Catelyn is still stuck at Renly's camp, trying to broker peace between Stannis and Renly and dealing with the advances of the newly arrived Petyr Baelish. Not surprisingly, she is not at all happy to see her old friend. I find it interesting that Petyr's personality seems to shift so dramatically when he talks to his "Cat", as opposed to just about anyone else. Normally, Petyr is very controlled and confident; very self-assured of his ability to manipulate and push people's buttons. But when he's around Catelyn, he seems to lose his mojo. It's like she's his Kryptonite. Of course, he still lies to her face, but his lies are somewhat awkward and unconvincing, and he seems to mix these lies with more truth than he normally would. One can't help but get the impression that he has genuine feelings for Catelyn.

I'm fairly convinced now that Petyr really did intend to help Ned, and only made the decision to betray him when Ned refused to follow his advice. There's still a lot of room for ambiguity here, as one could also theorize that Petyr had planned all along to get rid of Ned so he'd have access to Catelyn, but I think that my theory fits better. I believe Petyr when he says to Catelyn that he wanted Ned to serve as protector of the realm, and begged him to seize the moment. These words fall on deaf ears, though, so Petyr switches to other, more effective tactics. It seems that Catelyn may have no choice but to form a relationship with the man she sees as responsible (at least partially) for the death of her husband. That's drama for ya'.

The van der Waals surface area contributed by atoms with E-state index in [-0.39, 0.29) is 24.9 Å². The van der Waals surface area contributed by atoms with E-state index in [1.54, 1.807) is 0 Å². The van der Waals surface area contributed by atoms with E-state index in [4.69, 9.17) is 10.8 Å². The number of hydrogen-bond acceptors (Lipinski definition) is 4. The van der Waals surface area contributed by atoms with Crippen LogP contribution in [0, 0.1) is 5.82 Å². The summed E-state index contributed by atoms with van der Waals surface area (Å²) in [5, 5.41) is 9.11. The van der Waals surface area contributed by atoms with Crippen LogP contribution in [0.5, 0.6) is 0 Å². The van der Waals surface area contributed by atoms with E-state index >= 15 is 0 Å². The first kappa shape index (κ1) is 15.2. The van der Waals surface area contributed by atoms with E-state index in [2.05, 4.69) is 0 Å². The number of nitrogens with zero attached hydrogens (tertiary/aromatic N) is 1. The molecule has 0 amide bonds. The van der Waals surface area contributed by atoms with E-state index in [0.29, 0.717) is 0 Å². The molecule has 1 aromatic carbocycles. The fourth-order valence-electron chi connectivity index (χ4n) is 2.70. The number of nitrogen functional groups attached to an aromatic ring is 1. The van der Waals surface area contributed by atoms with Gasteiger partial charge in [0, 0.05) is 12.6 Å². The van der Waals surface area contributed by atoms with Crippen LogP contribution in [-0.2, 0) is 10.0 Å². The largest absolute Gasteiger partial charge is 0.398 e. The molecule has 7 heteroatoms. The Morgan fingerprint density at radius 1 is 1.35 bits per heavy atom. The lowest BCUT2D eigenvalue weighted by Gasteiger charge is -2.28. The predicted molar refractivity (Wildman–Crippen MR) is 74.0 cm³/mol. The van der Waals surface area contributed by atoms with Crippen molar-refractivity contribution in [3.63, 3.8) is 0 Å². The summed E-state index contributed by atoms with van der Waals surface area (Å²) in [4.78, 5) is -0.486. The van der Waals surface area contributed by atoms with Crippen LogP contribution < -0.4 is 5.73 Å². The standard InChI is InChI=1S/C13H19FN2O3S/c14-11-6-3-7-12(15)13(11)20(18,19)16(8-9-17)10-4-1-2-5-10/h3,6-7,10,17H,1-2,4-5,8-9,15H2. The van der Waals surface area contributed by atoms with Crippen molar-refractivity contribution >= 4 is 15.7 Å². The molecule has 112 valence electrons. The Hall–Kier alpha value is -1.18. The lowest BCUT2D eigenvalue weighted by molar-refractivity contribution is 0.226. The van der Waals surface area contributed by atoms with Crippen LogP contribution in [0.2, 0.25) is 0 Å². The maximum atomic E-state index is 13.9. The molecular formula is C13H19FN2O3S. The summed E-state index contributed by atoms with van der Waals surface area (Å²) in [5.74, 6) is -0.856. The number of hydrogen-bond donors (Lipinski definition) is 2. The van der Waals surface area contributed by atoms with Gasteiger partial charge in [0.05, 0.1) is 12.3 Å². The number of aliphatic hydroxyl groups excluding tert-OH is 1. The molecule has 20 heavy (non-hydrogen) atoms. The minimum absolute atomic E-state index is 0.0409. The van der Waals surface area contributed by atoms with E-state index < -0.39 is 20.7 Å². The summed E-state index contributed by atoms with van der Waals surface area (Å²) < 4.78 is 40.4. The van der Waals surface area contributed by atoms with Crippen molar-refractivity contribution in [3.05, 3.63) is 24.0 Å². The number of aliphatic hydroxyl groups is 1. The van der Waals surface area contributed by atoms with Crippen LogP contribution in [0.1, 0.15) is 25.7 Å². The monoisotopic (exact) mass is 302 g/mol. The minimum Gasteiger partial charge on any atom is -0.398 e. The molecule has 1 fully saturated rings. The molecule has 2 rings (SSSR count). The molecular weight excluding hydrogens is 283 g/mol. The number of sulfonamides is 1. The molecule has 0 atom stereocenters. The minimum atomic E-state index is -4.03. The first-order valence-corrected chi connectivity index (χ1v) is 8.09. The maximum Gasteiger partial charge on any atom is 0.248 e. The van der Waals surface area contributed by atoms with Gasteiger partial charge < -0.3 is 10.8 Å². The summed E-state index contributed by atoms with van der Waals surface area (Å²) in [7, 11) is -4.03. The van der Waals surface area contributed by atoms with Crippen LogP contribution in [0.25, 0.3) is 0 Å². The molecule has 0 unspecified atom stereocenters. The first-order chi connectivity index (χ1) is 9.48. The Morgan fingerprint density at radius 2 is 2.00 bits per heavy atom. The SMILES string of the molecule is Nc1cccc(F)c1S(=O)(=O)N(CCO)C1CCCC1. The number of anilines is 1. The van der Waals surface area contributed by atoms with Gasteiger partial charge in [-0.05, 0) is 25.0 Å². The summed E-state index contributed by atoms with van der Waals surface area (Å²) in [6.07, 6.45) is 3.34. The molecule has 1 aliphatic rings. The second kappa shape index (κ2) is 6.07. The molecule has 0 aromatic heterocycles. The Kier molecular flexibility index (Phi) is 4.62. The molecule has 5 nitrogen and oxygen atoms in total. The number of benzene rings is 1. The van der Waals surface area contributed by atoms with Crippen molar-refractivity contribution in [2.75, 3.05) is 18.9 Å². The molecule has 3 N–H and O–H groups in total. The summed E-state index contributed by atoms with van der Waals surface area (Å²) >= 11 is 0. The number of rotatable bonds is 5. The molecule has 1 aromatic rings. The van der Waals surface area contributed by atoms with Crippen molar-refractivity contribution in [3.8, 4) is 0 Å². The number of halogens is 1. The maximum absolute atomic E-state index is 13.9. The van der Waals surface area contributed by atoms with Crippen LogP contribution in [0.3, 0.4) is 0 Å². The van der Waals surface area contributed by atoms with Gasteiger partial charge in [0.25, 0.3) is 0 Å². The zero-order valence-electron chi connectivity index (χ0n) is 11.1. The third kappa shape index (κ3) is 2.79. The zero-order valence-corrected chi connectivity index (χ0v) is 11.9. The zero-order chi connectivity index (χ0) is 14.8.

Renly and Stannis might make powerful allies, but neither seems likely to budge. Between the two men, my bet is on Stannis. Renly has the numbers and the popularity, but Stannis has age and experience, and may well have an actual god on his side. No discussion of this episode would be complete without a mention of that final scene. It begins with an interesting conversation between Stannis and his faithful knight, Davos, on the deck of a ship at night. Here, we get even more information about the history between the two men. I'm glad to see this information included for fans who haven't read the books. And I'm glad to see it integrated in such a way that it doesn't feel too much like exposition.

This conversation leads to Stannis asking a favor of Davos: sneak the "red woman" ashore, for some unknown purpose. Of course, this is all wonderfully interesting because Davos is still just as suspicious of Melisandre as ever, and some conversation between the two is unavoidable. Davos isn't just skeptical of Melisandre. He's skeptical of any gods or magic. So once he's ashore, he's in for the shock of his life. In what might be the most blatantly supernatural moment of the show, Melisandre strips naked and gives birth to some sort of shadowy, demonic-looking being that, once born, seems to start taking the form of a man. I love this scene, not just because dark, scary magic is cool, but because Davos is suddenly neck-deep in something that, not a minute before, he didn't even believe in. I'm really looking forward to seeing how this changes Davos in future episodes.

Much like the last couple of episodes, "Garden of Bones" is another fascinating look at the ever-evolving world of "Game of Thrones", with an ending that seems to overshadow almost everything else in the episode. As usual, I don't have knowledge of the books to compare with, but the manner in which each episode blends together a collection of events is consistently satisfying. The pacing feels about right, with each episode seemingly including some kind of major twist on the status quo for the following episode to explore. Anymore, it seems like there are very few shows on television that I fit into my "must watch immediately" category, but "Game of Thrones" does so effortlessly; an impressive feat for a show with such a perpetually grim, unforgiving narrative.

John Keegan is Editor-in-Chief for Critical Myth, a partner site of SciFi Vision. Gregg Wright is Critical Myth's reviewer for Game of Thrones.